Detroit as the new Silicon Valley – scoff all you want, but the reality is, as an area with an exponential growth in tech hubs, it's a moniker that is quickly developing.
As southeastern Michigan continues to rebound from the effects of the 2008 Great Recession and the ensuing “brain drain” of young millennial talent, large regions are growing as hubs of technology and innovation, countering that drain of talent, and drawing research, jobs and financial investment to what was once known simply as the Motor City.
Detroit is still, and likely always will be, the Motor City. But a metamorphosis is underway at General Motors, Ford and FCA (Fiat Chrysler), as well as their tier one and two automotive suppliers, as they are becoming less automotive companies, and are being reborn as mobility companies. What does that mean in a real word definition? In the business world, according to Forbes, it is the driver of the fourth industrial revolution, which takes into account technical convergence, changing travel behavior and new entrants into the mobility space.
Over the next 25 years, four key trends are predicted, including the use of sustainable, efficient assets – such as the move to electric vehicles from fossil fuels; integrated personal mobility, including communication and integration with smart devices; urbanization and smarter cities, such as real-time data monitoring and responsive smart grid systems; and increased competition and innovation.
Innovation around automotive technology and mobility remains a hallmark of metro Detroit, in companies big and small, from Rochester Hills and Auburn Hills, where companies have headquartered near the former Chrysler headquarters, to the Northwestern Highway corridor in Farmington Hills, to Corktown in Detroit, as Ford Motor Company purchased the former Michigan Central Train Station in order to create a $740 million campus of mobility focused in that neighborhood.
But automotive innovation is just one technological arena creators are flocking to southeast Michigan, diversifying into areas including robotics, software, cybersecurity, pharmaceuticals, medical technology among many others, including in Ann Arbor, where various small startups are growing and flourishing – and the state's first unicorn company – one receiving at least $1 billion in investment – was born, at Duo Security.
“Tech hubs create an environment specifically targeted at helping young technology companies thrive by encouraging experimentation, not demonizing failure, and helping firms network with other like-minded individuals and enterprises. It also makes it easier for firms to meet investors in order to get their project funded. It helps ideas germinate and companies prosper. That’s the hope, anyway,” said Joe Svetlik of British Telecommunications.
Svetlik's definition for how tech hubs develop is a good sign for metro Detroit.
“First of all, a city needs a reputation for innovation, which is fed by a ready supply of suitably skilled graduates holding degrees in STEM subjects – these are science, technology, engineering and mathematics,” he explained. “Cities with universities that are particularly strong in these areas are more inclined to be home to a tech hub. As well as being able to attract these kinds of graduates to relocate there, cities need to encourage its own residents to study these kinds of subjects. Without the right kind of labor skills, a tech hub will struggle to get off the ground.”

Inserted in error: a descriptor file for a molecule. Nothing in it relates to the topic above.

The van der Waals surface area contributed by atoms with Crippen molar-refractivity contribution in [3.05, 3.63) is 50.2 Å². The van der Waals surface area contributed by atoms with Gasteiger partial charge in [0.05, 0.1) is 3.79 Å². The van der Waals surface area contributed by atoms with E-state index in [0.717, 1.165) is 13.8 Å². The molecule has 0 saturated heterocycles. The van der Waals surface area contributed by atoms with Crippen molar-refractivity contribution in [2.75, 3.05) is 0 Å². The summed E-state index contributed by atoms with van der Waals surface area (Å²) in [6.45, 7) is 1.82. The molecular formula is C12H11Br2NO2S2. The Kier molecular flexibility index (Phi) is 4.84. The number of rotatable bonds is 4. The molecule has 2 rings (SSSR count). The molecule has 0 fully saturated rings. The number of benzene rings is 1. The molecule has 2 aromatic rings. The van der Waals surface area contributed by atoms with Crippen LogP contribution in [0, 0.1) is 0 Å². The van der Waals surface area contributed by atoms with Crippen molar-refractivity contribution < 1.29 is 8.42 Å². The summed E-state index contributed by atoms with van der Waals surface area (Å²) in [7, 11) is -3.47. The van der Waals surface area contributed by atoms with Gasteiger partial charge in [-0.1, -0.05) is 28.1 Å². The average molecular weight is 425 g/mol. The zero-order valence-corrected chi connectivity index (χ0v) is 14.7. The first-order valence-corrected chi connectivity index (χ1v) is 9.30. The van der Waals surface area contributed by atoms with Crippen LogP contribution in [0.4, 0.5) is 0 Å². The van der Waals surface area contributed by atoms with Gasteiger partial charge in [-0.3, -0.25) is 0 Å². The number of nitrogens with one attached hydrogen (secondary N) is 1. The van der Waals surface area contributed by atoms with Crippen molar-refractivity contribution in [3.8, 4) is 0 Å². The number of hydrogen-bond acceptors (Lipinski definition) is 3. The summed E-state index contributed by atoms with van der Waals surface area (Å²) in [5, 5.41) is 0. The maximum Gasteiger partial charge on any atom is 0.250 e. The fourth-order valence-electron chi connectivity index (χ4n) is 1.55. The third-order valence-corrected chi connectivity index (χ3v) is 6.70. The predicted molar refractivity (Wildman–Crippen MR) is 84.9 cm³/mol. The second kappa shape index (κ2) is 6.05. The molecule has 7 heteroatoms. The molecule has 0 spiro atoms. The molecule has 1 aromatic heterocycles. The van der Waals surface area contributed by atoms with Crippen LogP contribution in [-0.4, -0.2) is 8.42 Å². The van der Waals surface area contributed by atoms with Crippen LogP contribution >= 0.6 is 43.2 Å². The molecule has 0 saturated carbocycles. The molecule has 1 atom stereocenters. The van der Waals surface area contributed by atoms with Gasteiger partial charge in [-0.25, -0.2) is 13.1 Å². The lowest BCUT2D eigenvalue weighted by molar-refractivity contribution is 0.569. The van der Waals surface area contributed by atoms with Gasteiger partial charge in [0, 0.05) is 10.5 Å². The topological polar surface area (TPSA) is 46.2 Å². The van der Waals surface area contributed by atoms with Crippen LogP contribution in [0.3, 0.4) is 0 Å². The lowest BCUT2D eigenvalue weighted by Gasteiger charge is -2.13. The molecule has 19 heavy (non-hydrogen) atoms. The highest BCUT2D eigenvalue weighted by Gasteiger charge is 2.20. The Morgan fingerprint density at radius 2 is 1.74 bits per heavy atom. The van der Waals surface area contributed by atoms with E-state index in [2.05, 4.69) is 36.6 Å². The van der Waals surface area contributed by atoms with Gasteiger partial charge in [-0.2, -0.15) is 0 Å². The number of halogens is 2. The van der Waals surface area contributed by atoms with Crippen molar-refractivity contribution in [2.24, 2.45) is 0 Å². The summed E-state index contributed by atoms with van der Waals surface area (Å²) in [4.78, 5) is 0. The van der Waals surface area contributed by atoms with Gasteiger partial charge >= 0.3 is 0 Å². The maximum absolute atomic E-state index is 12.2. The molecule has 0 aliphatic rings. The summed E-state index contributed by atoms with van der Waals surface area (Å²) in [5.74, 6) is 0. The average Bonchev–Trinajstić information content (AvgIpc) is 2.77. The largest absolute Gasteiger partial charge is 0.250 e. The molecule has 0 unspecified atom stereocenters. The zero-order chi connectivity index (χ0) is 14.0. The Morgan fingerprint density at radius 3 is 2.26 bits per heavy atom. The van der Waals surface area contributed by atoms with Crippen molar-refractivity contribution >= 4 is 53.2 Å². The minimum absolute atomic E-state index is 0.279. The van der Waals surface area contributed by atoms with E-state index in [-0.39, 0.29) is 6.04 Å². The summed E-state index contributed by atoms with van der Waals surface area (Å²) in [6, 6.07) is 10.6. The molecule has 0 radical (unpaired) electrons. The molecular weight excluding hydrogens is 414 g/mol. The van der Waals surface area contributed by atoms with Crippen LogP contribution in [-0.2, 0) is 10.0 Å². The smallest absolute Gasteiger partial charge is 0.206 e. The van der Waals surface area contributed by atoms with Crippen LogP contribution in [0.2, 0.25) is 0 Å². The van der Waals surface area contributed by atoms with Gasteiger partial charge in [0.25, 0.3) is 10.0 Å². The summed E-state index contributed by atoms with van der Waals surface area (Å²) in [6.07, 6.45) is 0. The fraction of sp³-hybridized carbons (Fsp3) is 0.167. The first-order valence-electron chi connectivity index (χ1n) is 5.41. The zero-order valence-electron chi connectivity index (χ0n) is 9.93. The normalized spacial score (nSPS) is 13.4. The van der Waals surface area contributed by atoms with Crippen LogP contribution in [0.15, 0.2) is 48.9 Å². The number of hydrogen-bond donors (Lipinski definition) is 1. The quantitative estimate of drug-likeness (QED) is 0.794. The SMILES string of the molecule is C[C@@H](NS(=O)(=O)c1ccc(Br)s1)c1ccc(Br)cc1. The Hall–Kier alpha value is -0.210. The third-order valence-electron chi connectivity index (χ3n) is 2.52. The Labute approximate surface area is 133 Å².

Surrounded by key universities encouraging research, including University of Michigan, Michigan State University, Wayne State University, Oakland University, and others, the state is a magnet for STEM brainpower. Unlike in the past, not all graduates are leaving the state as more opportunity for innovative and creative jobs exist, as well as funding for startups, notably from the Michigan Economic Development Corporation (MEDC), which has university liaison programs working with entrepreneurship and innovations.
Denise Graves is the MEDC University Relations Director for Entrepreneurship & Innovation. “I oversee several program’s introductory innovations to entrepreneurship which manage portfolios,” she said, noting that there are university programs that assist in early stage funding to researchers to service providers.
“We take a statewide perspective. We have seen an increase in Detroit, Ann Arbor, Grand Rapids, and Up North – in Houghton, Marquette, and Traverse City is becoming a hub,” Graves said. “There are lots of things happening around the state that are attracting talent to Michigan and retaining them while they are here. There's everything from opportunities with entrepreneurship, where they are working in high-paced technology industries like LinkedIn and Google. Some of the organizations – like Ford, GM, FCA – have been here for years, but they're taking a new slant on mobility, and there's a real momentum.
“The hubs we have in Detroit, Ann Arbor and Grand Rapids are growing and feeding each other, and giving hope to other areas,” she noted.
“Lots of companies in Rochester Hills are working on autonomous vehicles because the auto companies are reinventing themselves as mobility companies,” said Rochester Hills Mayor Bryan Barnett. “For us it's really exciting in the city of Rochester Hills because it's going to be the major disrupter for automotion.
Rochester Hills isn't made up of a lot of large companies, but more small and mid-size companies that are chugging along,” he noted, such as Dataspeed, which provides a unique and compatible research and development kit for autonomous vehicles. “They're working on autonomous vehicle technology. They started with eight people, and now they're up to 20 people. Big companies are looking for small companies to partner with to move the field along. That's exciting for us.”